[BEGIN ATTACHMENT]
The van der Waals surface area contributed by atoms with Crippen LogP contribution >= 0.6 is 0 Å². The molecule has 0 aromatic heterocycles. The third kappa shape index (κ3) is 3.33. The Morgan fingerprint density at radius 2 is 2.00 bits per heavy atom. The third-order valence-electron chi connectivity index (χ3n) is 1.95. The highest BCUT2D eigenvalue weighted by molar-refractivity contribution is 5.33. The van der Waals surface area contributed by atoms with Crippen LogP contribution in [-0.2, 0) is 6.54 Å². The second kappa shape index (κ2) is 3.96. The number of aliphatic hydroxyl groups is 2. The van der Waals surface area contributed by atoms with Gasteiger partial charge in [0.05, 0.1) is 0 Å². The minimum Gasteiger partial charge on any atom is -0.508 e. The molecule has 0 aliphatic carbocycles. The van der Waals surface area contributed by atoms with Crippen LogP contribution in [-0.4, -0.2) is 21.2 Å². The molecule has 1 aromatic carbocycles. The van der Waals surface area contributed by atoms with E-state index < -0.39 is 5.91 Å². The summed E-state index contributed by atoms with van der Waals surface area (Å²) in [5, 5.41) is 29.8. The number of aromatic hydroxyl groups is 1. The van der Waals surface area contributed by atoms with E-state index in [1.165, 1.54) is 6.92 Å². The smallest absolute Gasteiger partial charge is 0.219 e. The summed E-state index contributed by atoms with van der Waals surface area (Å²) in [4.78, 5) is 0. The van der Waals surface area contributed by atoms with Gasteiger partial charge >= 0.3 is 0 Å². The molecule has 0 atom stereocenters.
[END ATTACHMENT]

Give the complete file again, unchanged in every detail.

The van der Waals surface area contributed by atoms with Crippen LogP contribution >= 0.6 is 0 Å². The molecule has 0 aromatic heterocycles. The third kappa shape index (κ3) is 3.33. The Morgan fingerprint density at radius 2 is 2.00 bits per heavy atom. The third-order valence-electron chi connectivity index (χ3n) is 1.95. The highest BCUT2D eigenvalue weighted by molar-refractivity contribution is 5.33. The van der Waals surface area contributed by atoms with Crippen LogP contribution in [-0.2, 0) is 6.54 Å². The second kappa shape index (κ2) is 3.96. The number of aliphatic hydroxyl groups is 2. The van der Waals surface area contributed by atoms with Gasteiger partial charge in [0.05, 0.1) is 0 Å². The minimum Gasteiger partial charge on any atom is -0.508 e. The molecule has 0 aliphatic carbocycles. The van der Waals surface area contributed by atoms with Crippen LogP contribution in [-0.4, -0.2) is 21.2 Å². The molecule has 1 aromatic carbocycles. The van der Waals surface area contributed by atoms with E-state index < -0.39 is 5.91 Å². The summed E-state index contributed by atoms with van der Waals surface area (Å²) in [5, 5.41) is 29.8. The number of aromatic hydroxyl groups is 1. The van der Waals surface area contributed by atoms with E-state index in [1.165, 1.54) is 6.92 Å². The smallest absolute Gasteiger partial charge is 0.219 e. The summed E-state index contributed by atoms with van der Waals surface area (Å²) in [4.78, 5) is 0. The van der Waals surface area contributed by atoms with Gasteiger partial charge >= 0.3 is 0 Å². The molecule has 0 atom stereocenters.